New senator brings her experiences to General Assembly

By Kirsten Nielsen

INDIANAPOLIS – Sen. Victoria Spartz is an accountant, farmer, small business owner, teacher, immigrant, and now the Republican state legislator from Noblesville with a belief in the value of freedom.

Spartz, 40, is one of Indiana’s newest state senators after being appointed last January to serve the remaining three years of Sen. Luke Kenley’s, R-Noblesville, term. She will face reelection in 2020.

She is taking her skills to the Senate’s Education and Career Development, Environmental Affairs, Insurance and Financial Institutions, and Pensions and Labor Committees.

Sen. Victoria Spartz, R-Noblesville, reviews bills in the Senate Chamber. Photo by Kirsten Nielsen

Spartz came to America 18 years ago after meeting her now-husband, Jason. She moved to Indiana and pursued her education at Indiana University’s Kelley School of Business, as she already completed her master’s at the National University of Economics in Ukraine. She and her husband live in Noblesville with their two school-age daughters.

Spartz said that it is necessary to understand the importance of freedom because there are people in the world who are dying for it.

“It is a challenge to come, but people need to learn and understand the value of freedom,” said Spartz.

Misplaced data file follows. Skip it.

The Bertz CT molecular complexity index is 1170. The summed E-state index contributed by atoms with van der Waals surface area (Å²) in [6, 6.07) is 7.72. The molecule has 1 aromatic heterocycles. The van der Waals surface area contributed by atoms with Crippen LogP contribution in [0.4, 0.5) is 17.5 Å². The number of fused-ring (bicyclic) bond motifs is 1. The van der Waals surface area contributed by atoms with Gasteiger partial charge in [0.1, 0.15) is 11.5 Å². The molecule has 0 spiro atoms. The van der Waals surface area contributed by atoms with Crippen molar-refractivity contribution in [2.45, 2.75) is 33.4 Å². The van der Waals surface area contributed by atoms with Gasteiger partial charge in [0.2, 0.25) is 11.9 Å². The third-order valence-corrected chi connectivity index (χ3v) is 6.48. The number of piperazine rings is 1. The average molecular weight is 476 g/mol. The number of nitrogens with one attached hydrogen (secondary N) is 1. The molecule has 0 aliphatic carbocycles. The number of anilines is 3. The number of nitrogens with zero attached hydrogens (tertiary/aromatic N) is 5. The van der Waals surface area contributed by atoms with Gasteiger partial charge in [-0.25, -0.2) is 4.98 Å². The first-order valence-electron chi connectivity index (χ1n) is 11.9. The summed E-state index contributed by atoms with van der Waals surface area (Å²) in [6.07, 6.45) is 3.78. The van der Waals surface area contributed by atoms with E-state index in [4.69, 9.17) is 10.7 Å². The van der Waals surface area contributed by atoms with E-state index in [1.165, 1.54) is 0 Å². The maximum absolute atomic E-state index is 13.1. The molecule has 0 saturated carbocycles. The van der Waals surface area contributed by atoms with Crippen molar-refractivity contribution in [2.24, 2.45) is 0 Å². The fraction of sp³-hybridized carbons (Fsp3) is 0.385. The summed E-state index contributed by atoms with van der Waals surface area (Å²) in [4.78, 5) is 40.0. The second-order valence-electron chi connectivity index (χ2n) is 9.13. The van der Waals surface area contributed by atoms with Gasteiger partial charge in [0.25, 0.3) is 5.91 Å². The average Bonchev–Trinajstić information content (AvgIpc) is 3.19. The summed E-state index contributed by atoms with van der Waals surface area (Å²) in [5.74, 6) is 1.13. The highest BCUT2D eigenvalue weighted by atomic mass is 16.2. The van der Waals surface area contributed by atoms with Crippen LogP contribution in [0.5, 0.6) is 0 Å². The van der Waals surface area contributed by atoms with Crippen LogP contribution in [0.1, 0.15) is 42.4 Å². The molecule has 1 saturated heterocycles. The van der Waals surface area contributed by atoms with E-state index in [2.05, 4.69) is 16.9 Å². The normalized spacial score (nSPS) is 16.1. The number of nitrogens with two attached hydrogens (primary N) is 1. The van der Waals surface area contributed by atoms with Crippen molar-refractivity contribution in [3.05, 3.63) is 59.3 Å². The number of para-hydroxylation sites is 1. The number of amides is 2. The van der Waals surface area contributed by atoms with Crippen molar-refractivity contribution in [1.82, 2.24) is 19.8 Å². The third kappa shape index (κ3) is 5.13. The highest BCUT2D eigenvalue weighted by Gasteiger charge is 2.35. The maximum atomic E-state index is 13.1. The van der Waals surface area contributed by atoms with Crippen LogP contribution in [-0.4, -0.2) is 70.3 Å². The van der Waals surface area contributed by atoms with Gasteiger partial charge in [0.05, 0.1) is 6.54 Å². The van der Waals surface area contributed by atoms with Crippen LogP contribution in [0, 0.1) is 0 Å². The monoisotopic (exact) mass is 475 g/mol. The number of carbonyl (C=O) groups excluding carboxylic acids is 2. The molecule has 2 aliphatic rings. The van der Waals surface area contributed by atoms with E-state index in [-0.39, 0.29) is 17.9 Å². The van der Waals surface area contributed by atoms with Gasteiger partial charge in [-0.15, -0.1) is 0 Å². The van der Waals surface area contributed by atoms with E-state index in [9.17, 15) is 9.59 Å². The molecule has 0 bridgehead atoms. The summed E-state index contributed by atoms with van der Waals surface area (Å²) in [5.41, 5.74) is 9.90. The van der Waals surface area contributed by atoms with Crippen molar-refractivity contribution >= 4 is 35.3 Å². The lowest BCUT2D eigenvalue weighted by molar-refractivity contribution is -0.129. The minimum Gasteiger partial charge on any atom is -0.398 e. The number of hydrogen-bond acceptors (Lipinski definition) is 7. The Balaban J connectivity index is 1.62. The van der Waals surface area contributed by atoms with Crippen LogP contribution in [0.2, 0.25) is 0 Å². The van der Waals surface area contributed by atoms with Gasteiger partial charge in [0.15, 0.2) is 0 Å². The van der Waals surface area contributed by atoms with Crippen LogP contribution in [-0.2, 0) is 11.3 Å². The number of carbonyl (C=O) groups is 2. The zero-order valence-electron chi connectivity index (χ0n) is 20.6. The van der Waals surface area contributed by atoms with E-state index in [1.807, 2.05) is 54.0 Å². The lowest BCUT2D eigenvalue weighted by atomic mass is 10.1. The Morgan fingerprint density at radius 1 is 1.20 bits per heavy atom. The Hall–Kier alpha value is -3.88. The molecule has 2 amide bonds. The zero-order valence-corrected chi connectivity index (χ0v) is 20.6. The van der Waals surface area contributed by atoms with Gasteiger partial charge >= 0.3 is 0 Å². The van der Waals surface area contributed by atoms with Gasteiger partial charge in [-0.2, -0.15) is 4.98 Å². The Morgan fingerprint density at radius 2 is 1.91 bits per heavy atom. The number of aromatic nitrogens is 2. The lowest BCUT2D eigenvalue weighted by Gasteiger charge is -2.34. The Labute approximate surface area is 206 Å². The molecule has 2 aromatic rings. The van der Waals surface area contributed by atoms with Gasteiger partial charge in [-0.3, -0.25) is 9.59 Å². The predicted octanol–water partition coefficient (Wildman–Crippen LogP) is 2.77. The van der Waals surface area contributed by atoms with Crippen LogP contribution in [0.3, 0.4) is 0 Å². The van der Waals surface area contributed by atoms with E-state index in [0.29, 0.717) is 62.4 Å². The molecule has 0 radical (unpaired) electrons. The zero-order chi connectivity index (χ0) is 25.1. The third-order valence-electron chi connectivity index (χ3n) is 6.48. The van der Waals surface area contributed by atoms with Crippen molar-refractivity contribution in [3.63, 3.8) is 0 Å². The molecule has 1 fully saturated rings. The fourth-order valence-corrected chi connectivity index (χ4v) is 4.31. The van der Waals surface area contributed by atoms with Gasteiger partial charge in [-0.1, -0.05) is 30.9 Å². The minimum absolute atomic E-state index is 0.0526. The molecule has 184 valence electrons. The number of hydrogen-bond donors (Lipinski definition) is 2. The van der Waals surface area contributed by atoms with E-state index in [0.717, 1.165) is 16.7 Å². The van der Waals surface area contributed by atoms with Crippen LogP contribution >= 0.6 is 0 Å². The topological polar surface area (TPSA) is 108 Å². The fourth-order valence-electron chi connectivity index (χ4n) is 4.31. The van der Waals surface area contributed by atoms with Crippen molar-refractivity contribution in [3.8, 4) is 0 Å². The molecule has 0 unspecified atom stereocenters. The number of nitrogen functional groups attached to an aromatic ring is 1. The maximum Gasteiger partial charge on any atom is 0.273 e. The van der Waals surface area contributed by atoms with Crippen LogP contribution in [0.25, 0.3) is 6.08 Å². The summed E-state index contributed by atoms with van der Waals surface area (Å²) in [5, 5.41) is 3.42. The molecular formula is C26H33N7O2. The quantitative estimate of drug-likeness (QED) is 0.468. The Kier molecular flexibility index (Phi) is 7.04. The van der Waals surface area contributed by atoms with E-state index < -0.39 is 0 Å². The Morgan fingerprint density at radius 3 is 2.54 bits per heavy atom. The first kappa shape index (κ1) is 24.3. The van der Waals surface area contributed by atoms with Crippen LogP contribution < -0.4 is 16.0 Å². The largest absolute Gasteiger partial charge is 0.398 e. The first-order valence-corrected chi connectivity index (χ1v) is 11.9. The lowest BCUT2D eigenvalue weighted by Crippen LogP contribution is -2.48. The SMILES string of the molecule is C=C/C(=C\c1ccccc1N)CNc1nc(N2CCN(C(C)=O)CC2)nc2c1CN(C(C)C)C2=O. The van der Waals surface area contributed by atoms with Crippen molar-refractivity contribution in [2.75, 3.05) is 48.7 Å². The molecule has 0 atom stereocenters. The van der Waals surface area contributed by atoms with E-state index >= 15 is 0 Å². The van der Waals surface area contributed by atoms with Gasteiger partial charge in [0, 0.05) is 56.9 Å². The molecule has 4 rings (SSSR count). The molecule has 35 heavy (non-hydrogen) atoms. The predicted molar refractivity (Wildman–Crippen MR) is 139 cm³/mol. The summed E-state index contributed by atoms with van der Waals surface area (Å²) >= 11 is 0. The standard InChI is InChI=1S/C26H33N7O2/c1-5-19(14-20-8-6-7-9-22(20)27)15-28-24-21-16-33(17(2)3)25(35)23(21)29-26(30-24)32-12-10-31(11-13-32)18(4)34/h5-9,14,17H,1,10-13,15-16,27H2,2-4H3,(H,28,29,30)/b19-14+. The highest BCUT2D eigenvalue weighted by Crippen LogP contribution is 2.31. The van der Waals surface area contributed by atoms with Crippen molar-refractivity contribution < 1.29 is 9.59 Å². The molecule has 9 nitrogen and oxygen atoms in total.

She said she decided to become involved in politics because she needed to “put her money where her mouth is.” Spartz said that there is more motivation to be successful if the government, at all levels, is less involved, and she wants to do her part in and be a part of a country where success in possible.

In Hamilton County, she has previously served as the vice chair of the Hamilton County Republicans, president of the Hamilton County Republican Women’s Club, and as a member of the Fifth Congressional District Republican Central Committee.

While she said she never intended to become an accountant, she realizes the skills she learned has prepared her for the Senate.

Through her experiences, Spartz has learned to understand the process of government, translate skills to a variety of industries, and work in a team full of different perspectives and experiences.

“You cannot manage things from the top, you need to get people on board,” said Spartz. “You are all in it together, whether you win or lose.”

Spartz said her biggest role model was her father, a man who died during her adolescence, and whose discussions with her prepared her for adulthood.

“He always said, ‘You always need to be able to make decisions in life and be responsible for that.’”

Kirsten Nielsen is a reporter for, a news website powered by Franklin College journalism students.

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